For some riders, the kapote (poncho / raincoat) serves as cheap and readily available rain gear, vital now that the rainy season has already begun. They may be easy to buy, put on, and store, but are they really safe for motorcycle riders?
Just last Tuesday, while on my way to Quezon City, a sudden and heavy downpour caught me along EDSA corner White Plains Avenue. It was so sudden, I wasn't able to put on my rain gear in time. With the traffic quickly getting bad and me already soaking wet, I decided to just head back home and call it a day.
Don't just keep yourself dry, stay highly visible during a heavy downpour by wearing brightly-colored rain gear or your reflectorized vest on top of the rain gear.
Upon reaching Green Meadows Avenue, I saw two motorcycles ahead of me just fall down for no apparent reason. As it turns out, one of the pillion (back) riders was wearing a poncho raincoat (kapote) that got caught in the rear chain and sprocket. The other motorcycle who was tailing him tried to swerve to avoid a collision, but lost control and also fell down.
Minutes later, upon reaching C5 in Taguig, I passed another rider who was just picking his bike up from the asphalt. Turns out that he too, fell down from his bike because his poncho raincoat got tangled in the bike's rear chain and sprocket. Good thing that these riders were riding slowly because of the heavy traffic and they walked away with just bruised egos. With two incidents in just a matter of minutes, it begs the question, are poncho-type raincoats dangerous for us riders?
Standard two-piece raincoats/rain gear are much safer to use when riding motorcycles.
Ponchos were actually used as topical garments, worn by the South American people of the Andes, since the pre-colonial era; from what are now known as the countries of Bolivia, Peru, Chile and Ecuador. In fact, the Mapuche poncho was once highly valued in the 19th century and a piece of it could be traded for several horses or up to seventy kilos of yerba mate (a type of South American beverage). It was so valuable, it would be like swapping a piece of garment for a car or even a motorcycle. Ponchos were even issued to US troops during the Philippine-American War, serving as their rain gear, ground sheet for sleeping, or even as a roofing material for their makeshift shelters in the frontlines.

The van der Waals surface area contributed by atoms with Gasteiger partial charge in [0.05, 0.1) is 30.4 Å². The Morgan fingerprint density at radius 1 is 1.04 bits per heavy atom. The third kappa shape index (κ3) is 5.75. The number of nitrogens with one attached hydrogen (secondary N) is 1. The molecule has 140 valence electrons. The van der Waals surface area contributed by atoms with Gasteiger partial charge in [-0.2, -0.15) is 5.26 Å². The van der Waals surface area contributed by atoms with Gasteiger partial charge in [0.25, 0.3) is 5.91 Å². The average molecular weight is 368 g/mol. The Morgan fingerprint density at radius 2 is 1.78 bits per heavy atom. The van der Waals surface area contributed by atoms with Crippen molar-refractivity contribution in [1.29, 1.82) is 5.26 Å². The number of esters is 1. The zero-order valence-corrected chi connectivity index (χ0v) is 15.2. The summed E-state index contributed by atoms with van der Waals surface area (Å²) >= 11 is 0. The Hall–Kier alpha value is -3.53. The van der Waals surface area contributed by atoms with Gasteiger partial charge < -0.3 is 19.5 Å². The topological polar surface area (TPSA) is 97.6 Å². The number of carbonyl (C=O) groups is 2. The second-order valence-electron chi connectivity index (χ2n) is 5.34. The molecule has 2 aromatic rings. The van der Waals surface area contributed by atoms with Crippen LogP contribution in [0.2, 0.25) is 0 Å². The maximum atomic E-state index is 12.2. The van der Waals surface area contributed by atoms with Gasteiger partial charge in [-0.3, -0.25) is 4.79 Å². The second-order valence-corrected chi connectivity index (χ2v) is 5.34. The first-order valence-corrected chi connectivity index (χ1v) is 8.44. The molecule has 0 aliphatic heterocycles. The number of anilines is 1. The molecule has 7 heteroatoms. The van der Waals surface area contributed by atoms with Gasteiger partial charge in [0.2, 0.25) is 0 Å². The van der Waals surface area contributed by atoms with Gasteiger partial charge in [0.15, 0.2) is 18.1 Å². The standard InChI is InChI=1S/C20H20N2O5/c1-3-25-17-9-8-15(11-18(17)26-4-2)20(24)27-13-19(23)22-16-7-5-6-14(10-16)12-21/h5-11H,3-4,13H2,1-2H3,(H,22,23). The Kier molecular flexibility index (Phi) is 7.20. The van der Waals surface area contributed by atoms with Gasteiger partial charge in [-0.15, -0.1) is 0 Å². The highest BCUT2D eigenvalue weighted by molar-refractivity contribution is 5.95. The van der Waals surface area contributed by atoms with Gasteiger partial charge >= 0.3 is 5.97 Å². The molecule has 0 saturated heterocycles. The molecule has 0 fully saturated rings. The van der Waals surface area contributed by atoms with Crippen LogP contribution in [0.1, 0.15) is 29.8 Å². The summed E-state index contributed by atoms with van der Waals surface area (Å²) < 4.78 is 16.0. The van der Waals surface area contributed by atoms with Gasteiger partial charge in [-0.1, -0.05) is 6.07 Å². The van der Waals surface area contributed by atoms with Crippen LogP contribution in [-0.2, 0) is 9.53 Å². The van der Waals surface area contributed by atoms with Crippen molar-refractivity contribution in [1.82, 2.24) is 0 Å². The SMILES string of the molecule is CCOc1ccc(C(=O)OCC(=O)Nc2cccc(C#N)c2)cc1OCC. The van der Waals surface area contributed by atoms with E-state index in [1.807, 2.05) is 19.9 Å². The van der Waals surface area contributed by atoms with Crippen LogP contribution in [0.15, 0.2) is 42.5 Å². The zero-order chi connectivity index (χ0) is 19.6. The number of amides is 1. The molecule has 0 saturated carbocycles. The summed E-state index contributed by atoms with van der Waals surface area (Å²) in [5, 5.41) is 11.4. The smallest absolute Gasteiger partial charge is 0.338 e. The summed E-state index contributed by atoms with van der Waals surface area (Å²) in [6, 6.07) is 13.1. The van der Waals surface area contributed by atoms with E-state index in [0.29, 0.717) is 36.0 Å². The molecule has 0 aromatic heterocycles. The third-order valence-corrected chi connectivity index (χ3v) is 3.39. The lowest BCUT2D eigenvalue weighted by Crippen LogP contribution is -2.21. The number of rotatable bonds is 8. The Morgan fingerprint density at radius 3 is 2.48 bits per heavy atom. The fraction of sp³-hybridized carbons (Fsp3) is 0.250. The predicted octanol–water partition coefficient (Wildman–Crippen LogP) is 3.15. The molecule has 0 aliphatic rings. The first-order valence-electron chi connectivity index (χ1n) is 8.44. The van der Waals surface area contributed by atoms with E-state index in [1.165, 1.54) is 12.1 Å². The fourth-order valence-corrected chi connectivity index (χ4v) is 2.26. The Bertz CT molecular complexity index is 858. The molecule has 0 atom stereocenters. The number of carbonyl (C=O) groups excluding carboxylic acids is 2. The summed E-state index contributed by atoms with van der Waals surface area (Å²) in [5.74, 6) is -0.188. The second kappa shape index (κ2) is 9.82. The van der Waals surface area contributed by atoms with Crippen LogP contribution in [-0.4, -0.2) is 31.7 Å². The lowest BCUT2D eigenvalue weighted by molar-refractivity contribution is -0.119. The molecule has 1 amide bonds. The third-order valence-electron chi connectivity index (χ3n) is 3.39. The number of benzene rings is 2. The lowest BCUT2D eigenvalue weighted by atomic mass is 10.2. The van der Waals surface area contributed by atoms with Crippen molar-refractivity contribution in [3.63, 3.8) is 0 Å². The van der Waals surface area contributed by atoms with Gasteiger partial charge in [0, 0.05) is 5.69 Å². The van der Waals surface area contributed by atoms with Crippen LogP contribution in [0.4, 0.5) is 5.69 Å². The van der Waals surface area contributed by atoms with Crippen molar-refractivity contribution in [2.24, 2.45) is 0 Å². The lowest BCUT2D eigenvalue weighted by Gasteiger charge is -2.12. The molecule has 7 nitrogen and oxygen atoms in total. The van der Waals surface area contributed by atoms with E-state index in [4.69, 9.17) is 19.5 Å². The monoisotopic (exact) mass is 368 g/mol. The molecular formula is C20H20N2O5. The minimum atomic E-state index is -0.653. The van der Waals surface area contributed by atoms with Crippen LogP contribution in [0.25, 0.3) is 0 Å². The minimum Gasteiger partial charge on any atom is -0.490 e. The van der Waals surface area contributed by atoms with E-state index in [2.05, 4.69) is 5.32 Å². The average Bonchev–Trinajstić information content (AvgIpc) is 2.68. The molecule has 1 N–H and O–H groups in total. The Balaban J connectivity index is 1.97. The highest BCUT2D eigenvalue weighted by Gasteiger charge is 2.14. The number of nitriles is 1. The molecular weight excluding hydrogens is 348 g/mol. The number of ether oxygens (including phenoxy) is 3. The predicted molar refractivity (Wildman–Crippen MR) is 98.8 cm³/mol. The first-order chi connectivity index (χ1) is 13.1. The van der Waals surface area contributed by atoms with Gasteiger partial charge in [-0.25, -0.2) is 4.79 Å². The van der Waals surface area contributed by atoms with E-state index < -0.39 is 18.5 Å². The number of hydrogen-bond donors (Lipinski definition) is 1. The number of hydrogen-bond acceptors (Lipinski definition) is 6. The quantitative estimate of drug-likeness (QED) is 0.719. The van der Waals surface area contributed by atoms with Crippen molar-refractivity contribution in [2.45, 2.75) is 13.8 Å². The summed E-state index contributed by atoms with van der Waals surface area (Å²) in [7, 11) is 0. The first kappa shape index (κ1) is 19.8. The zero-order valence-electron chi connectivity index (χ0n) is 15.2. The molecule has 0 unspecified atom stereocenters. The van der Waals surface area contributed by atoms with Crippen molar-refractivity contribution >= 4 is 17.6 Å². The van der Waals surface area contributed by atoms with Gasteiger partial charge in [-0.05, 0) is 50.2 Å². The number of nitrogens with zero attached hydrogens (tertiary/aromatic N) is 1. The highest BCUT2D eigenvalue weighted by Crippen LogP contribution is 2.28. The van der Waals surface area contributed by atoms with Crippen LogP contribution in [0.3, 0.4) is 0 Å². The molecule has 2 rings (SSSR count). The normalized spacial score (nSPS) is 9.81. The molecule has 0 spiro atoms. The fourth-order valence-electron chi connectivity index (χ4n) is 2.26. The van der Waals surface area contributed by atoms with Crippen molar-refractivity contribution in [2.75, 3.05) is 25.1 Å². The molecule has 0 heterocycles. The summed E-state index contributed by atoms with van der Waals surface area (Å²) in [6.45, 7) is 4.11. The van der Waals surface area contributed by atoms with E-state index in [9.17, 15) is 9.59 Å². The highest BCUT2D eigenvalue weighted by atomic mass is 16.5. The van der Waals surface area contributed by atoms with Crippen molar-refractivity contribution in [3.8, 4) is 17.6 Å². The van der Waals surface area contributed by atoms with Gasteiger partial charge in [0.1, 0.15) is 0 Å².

The right gear
Though the poncho raincoat is very versatile, it was not, by design intended for motorcycle use. The poncho was made to be loose and airy to grant the wearer freedom of movement. While these are desireable qualities, particularly with our hot climate (even when it rains), the loose material can easily get caught in a motorcycle's chain, wheel and sprocket. The safest rain gear for riders are those that fit snuggly to the body with no loose material that can easily get caught in a drive chain / belt, wheels, or sprocket, or even from the side mirror of a car when filtering through heavy traffic. Booties are also widely available that easily slip over your shoes to keep your feet dry. Wearing slippers while riding a motorcycle is against the law by the way, even when it's raining.
There are many places where you can buy quality rain gear suitable for motorcycle use. I, for example, bought mine from a friend (Jvhan Accel, through Facebook) who sells a “green kapote” rain suit. Another place to look at for an affordable rain gear would be in the vicinity of Camp Crame in Quezon City as the sellers there sell police and military-grade raincoats. Quiapo would also be a nice place to buy a motorcycle rain gear at an affordable price.
If budget is not a concern, there's Bikerbox in Paranaque where you can buy branded, motorcycle-specific rain gear imported from the US and Europe. Motoworld also has an extensive selection of similar equipment.
Avoid dark-colored or camouflage-themed raincoats and opt for the ones with reflector strips and high-visibility color schemes. If there aren't much to choose from for now, wear your motorcycle club's reflective vest over it to remain highly VISIBLE during heavy rains. Read our guide here on how to ride in the rain. These can mean the difference between surviving a fall and getting run over by a car. If you don't have the right rain gear, look for a safe place to just wait out the rain.
Video courtesy of GMA News
Just browse Facebook or Youtube and you will find a lot of videos of riders who, unfortunately, crashed their motorcycles because their poncho got caught on the rear chain and sprocket.
Some may have escaped with just bruises, but some can suffer more serious injuries like lacerations to their neck and body, choking from a caught poncho, or even more severe scrapes from falling down and being dragged behind the bike.
Don't be another statistic. Invest in better rain gear.